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Guru Granth - Guru Khalsa Panth

Dr N Muthu Mohan*

Gurmukh, Sangat and Khalsa Panth
The present paper titled Gurmukh, Sangat and Khalsa Panth traces the way the Gurus propose to make a new congregation that is ethically pure and socially active and communicative. The paper may also probe into the pattern that is available in the Guru Granth Sahib as the structure or the general framework and the Khalsa founded by the Tenth Guru as the agency or carrier to realize the ideals envisaged. It has to be noted that the Gurus were not satisfied merely with giving a scripture to the Sikhs, by which a system of religio-normative prescriptions was awarded. The Gurus were interested more in an agency that would tirelessly work for achieving the goals set in the Sikh scripture. In a sense, the Guru Granth Sahib itself contains the idea of installing a new community of people to take up the message of the Gurus. The Sikh Scripture, in so many words, describes such an institution. It names it as the saadh sangat, a new collectivity of people voluntarily committed to the Sikh ideals. Indeed, the sangat is not an external supplement to the theoretically articulated principles of Sikhism. The new individual, gurmukh, cannot be formed without getting into the congregation of saadh sangat. The socialization of the individual is an inalienable part of the making of the gurmukh. In other words, gurmukh is possible only as an onto-social reality. Thus, there is an intimate and essential relationship between the Guru Granth Sahib and the Guru Panth. One initiates the other, one continues the other, one complements the other, one conditions the other and one perfects the other. Guru Granth Sahib is considered in the Sikh tradition as the Living Guru. This fact adds up to our understanding of relations between the Granth Sahib and Guru Panth. The relation between the Granth Sahib and Guru Panth continues to be as one of Guru and Disciple, making it a lively dialogue to respond to the fresh problems of every coming age.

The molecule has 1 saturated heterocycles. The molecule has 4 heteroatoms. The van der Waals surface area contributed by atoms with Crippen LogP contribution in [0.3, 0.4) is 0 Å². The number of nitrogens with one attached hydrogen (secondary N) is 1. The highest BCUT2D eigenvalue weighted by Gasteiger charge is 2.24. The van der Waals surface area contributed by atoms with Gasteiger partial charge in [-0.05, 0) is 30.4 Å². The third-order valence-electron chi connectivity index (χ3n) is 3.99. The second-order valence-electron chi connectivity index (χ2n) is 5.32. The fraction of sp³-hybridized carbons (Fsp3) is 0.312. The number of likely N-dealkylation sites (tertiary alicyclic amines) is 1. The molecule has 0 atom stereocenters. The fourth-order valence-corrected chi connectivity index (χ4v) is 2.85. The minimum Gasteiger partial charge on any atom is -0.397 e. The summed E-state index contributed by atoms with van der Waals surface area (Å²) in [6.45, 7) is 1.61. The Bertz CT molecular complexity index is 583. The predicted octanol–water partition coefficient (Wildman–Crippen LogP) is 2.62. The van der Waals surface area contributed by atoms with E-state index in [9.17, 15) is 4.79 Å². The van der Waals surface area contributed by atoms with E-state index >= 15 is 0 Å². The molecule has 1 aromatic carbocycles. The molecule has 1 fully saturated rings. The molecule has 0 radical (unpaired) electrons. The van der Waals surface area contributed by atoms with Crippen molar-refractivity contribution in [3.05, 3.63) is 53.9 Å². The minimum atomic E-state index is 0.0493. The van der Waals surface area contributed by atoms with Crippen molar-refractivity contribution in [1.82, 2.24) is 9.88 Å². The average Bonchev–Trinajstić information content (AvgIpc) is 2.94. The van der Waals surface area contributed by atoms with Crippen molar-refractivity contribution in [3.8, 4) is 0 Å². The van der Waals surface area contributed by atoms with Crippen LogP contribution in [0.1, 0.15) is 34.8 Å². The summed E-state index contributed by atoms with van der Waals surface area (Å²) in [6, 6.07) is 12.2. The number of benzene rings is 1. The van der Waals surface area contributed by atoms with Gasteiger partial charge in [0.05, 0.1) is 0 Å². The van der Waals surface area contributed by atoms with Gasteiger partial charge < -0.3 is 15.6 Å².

Two aspects must be brought to focus regarding the importance of Guru Panth as comparative moments in the context of the known histories of religions:
1. The Gurus did not stop by proposing religious and normative values addressed to the individual. Addressing the individual and transforming the individual psyche is a tested method in the history of religions. This was the usual way followed during the medieval period. However, Sikhism goes beyond this routine.